Sometimes you may be given the description of some sets and you are asked to draw a Venn diagram to illustrate the sets.

First, we need to determine the relationships between the sets such as subsets and intersections. There could be several ways to describe the relationships.

We would draw *A ***within** *B *if we know that:

All members of *A* belongs to *B *or *A * ⊂ *B* or *A * ∪ *B = B or A* ∩ *B* = *A*

or n(*A* ∩ *B*) = n(*A*)

We would draw *A*** overlap ***B *if we know that:

Some members of A belongs to * B * or *A* ∩ *B * ≠ Ø or n(*A * ∩ *B *) ≠ 0

We would draw **disjoint** sets *A* and *B* if we know that

No members of *A* belongs to *B* or *A * ∩ *B *= Ø or n(*A * ∩ *B *) = 0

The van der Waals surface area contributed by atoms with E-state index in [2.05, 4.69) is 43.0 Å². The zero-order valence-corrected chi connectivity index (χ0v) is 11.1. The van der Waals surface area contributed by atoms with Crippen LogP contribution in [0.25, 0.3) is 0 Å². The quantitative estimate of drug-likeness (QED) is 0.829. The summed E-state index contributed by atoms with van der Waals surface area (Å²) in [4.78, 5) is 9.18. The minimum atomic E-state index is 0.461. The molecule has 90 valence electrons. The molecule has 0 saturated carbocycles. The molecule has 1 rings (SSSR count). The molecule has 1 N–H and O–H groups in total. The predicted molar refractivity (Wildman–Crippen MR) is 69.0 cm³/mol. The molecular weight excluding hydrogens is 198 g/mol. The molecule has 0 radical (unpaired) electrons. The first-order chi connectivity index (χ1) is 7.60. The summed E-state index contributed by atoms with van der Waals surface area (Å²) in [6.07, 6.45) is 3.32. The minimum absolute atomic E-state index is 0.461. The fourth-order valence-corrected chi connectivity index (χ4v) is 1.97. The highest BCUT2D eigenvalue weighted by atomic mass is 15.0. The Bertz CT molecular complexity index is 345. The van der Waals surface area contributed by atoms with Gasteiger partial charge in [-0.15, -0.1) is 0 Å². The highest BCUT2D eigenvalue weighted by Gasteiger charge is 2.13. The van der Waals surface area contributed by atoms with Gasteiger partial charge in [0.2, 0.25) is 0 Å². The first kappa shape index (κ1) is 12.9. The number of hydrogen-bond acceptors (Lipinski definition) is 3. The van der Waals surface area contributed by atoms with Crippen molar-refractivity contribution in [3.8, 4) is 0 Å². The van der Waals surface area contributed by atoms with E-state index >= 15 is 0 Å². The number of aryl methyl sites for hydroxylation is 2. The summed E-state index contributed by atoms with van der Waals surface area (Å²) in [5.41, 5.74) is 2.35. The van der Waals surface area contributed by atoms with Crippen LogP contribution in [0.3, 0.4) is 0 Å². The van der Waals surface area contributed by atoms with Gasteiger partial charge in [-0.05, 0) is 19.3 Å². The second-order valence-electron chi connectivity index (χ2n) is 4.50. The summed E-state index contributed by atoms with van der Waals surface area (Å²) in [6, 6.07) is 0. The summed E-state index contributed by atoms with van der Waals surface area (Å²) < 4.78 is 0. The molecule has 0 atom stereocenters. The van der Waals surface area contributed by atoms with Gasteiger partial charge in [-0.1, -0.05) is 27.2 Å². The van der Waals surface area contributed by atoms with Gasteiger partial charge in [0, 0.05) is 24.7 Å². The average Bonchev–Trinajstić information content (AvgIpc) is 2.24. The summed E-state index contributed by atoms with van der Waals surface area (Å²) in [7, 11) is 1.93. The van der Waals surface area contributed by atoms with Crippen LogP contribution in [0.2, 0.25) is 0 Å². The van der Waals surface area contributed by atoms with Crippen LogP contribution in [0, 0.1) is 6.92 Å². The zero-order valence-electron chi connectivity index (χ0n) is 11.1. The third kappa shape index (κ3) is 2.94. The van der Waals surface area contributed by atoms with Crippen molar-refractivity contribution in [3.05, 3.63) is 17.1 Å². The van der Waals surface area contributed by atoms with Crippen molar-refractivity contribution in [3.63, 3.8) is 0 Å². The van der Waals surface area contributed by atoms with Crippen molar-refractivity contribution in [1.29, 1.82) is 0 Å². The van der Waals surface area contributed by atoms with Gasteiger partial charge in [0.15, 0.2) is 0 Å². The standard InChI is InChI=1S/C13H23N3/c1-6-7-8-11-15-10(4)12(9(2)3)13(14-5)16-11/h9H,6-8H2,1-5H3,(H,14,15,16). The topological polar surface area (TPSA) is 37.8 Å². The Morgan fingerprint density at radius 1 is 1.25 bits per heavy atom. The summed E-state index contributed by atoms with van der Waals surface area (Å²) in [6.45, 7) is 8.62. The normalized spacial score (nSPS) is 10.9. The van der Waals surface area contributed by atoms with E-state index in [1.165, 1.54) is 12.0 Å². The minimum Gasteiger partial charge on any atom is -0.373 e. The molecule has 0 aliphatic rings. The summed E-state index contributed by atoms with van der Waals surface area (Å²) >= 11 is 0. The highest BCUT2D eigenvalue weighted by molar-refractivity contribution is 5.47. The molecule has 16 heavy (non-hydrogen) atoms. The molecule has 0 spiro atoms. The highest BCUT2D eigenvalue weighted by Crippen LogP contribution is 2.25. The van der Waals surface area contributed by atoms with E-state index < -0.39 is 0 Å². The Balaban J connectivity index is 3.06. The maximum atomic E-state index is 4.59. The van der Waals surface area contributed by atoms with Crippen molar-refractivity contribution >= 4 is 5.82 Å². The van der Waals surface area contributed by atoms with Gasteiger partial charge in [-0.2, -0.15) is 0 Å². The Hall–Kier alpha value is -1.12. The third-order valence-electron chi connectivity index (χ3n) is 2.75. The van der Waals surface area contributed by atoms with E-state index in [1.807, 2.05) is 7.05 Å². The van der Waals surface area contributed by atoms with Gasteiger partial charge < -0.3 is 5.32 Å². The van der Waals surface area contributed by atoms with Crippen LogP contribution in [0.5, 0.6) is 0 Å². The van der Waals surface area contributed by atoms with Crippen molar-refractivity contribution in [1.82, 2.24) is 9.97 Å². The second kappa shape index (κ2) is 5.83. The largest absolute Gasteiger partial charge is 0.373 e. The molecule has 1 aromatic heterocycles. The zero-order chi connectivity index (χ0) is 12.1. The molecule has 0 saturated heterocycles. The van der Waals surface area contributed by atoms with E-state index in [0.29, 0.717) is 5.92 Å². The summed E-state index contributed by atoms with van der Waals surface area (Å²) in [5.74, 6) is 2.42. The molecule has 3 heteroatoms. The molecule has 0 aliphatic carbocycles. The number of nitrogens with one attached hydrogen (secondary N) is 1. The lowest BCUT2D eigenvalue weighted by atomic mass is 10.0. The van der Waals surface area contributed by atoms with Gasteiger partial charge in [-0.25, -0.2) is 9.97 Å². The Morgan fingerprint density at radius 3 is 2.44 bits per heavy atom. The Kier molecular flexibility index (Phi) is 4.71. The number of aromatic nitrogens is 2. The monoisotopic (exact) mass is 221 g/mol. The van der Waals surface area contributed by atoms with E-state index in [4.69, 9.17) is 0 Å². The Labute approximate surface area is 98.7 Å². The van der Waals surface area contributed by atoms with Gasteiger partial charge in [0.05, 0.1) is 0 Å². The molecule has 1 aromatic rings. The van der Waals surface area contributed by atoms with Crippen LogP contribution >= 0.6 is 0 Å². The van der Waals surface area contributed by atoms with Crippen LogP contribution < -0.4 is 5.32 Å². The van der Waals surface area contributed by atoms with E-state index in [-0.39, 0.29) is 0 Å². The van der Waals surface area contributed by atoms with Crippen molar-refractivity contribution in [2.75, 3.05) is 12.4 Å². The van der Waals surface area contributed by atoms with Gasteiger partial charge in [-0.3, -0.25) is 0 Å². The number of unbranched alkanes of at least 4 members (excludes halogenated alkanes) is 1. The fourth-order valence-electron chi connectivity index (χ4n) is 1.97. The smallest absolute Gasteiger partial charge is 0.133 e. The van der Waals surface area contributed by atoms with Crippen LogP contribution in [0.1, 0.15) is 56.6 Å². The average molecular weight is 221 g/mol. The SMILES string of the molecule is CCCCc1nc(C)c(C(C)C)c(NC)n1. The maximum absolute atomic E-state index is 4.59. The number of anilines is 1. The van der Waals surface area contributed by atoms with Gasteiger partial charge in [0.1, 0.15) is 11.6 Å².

**Example: **

U = the set of triangles, *I* = the set of isosceles triangles,

* Q* = the set of equilateral triangles and *R* = the set of right-angled triangles.

Draw a Venn diagram to illustrate these sets.

**Solution: **

First, we determine the relationships between the sets.

All equilateral triangles are isosceles, so *Q* ⊂ *I*. (within)

Some right-angled triangles may be isosceles.* R* ∩ *I * ≠ Ø (overlap)

Right-angled triangles can never be equilateral. *R * ∩ *Q *= Ø (disjoint)

Then we draw the Venn diagram:

Venn diagrams are an important tool allowing relations between sets to be visualized graphically. This chapter introduces the use of Venn diagrams to visualize intersections and unions of sets, as well as subsets and supersets.

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